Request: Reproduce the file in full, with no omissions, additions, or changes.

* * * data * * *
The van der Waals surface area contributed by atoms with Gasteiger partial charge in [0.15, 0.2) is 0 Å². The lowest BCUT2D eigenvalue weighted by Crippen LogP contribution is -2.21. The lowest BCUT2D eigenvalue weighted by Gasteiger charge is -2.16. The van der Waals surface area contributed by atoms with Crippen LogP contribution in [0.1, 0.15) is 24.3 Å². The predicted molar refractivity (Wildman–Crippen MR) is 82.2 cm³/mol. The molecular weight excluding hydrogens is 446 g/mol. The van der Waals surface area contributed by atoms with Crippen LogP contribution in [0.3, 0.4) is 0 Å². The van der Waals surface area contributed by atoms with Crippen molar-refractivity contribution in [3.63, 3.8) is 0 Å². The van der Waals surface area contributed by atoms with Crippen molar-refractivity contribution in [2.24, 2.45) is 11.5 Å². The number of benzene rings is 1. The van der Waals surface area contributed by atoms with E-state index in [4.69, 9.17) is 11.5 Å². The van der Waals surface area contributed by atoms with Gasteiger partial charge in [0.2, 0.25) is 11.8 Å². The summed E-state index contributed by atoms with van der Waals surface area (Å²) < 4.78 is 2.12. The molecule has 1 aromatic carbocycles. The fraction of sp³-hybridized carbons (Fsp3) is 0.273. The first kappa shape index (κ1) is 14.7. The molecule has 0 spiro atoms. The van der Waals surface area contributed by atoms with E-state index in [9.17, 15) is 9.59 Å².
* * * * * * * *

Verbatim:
The van der Waals surface area contributed by atoms with Gasteiger partial charge in [0.15, 0.2) is 0 Å². The lowest BCUT2D eigenvalue weighted by Crippen LogP contribution is -2.21. The lowest BCUT2D eigenvalue weighted by Gasteiger charge is -2.16. The van der Waals surface area contributed by atoms with Crippen LogP contribution in [0.1, 0.15) is 24.3 Å². The predicted molar refractivity (Wildman–Crippen MR) is 82.2 cm³/mol. The molecular weight excluding hydrogens is 446 g/mol. The van der Waals surface area contributed by atoms with Crippen LogP contribution in [0.3, 0.4) is 0 Å². The van der Waals surface area contributed by atoms with Crippen molar-refractivity contribution in [3.63, 3.8) is 0 Å². The van der Waals surface area contributed by atoms with Crippen molar-refractivity contribution in [2.24, 2.45) is 11.5 Å². The number of benzene rings is 1. The van der Waals surface area contributed by atoms with E-state index in [4.69, 9.17) is 11.5 Å². The van der Waals surface area contributed by atoms with Gasteiger partial charge in [0.2, 0.25) is 11.8 Å². The summed E-state index contributed by atoms with van der Waals surface area (Å²) < 4.78 is 2.12. The molecule has 1 aromatic carbocycles. The fraction of sp³-hybridized carbons (Fsp3) is 0.273. The first kappa shape index (κ1) is 14.7. The molecule has 0 spiro atoms. The van der Waals surface area contributed by atoms with E-state index in [9.17, 15) is 9.59 Å².